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[filmscanners] Re: film and scanning vs digital photography



From: "James L. Sims" <jlsims@knology.net>
>>>>>>>>>>>>>>

I have been trying to follow this thread, with some difficulty -
probably my old age.  But to keep perspective and depth of field equal,
when comparing Full Frame with smaller formats, lens focal length,
circle of confusion, or blur circle, size must be adjusted
proportionately.
<<<<<<<<<<<<<

Exactly. The neat thing is that it all scales. All of it. Very very cool. A
larger format gives you exactly the same functionality as the smaller
format, plus more if you are willing to buy larger lenses or use longer
exposure times. (Assuming identical pixel counts.)

Inversely, if you don't mind the lower sensitivity and lower dynamic range,
you can pack as many pixels as you want into a smaller sensor and still get
high-resolution images.

With film, ISO and film resolution didn't scale, so the lenses seemed faster
and the resolution worse with smaller formats.

http://www.clarkvision.com/photoinfo/dof_myth/
http://www.clarkvision.com/photoinfo/f-ratio_myth/
http://www.clarkvision.com/imagedetail/digital.sensor.performance.summary/index.html

>>>>>>>>>>>>
 Control of chromatic aberrations become
proportionately more restrictive.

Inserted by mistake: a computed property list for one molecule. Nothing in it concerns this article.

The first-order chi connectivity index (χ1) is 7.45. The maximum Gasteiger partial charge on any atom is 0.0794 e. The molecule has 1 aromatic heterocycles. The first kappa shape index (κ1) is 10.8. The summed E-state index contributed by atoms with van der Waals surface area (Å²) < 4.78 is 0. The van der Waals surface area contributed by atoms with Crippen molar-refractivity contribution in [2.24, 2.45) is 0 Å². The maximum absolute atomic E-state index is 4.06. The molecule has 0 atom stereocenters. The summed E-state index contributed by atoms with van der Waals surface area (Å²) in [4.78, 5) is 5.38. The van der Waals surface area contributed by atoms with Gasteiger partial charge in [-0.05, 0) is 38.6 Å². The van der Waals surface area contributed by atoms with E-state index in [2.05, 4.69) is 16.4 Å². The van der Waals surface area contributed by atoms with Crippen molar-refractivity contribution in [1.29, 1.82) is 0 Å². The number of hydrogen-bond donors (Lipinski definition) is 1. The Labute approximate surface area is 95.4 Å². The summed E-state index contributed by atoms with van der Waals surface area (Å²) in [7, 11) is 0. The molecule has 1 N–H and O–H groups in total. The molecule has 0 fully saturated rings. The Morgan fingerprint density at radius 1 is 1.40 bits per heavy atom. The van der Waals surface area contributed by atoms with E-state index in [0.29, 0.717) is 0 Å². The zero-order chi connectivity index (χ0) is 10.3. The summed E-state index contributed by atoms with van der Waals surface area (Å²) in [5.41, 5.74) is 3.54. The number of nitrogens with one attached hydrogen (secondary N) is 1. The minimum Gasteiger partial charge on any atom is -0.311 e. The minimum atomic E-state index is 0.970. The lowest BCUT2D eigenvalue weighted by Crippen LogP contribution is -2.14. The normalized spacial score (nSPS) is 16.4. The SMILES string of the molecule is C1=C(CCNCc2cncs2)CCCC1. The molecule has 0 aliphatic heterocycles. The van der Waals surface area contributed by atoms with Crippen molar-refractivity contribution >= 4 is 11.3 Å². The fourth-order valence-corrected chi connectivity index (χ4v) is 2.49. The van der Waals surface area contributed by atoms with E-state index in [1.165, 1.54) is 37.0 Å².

<<<<<<<<<<<<

There must be some things in here that don't scale, I suppose. But for
practical purposes, small cameras work. Very strange.

>>>>>>>>>>>>>>>
  Then there's Lord Rayleigh's Criteria
regarding Diffraction Limit is just as true today as it was when he
published it.  Therefore, with today's APO lenses, we can achieve very
high quality images, with smaller formats.  BUT, to achieve sharp
images, the minimum acceptable lens aperture size will increase (f:#
will decrease) because of diffraction.  Having said this, I'm very
pleased with my Canon 20D, The two lenses I have are incredibly sharp,
and zoom lenses at that (I did think that no zoom lens could equal a
prime lens but that may be changing) but I try to stay within its
limitations - shoot at the lowest ISO that I can get away with and
control exposure time to stay within a range of f:4 to f:11.
<<<<<<<<<<<<<<<<<

Yep. The Tamron 28-75/2.8 does amazing work here on the 5D.

David J. Littleboy
davidjl@gol.com
Tokyo, Japan


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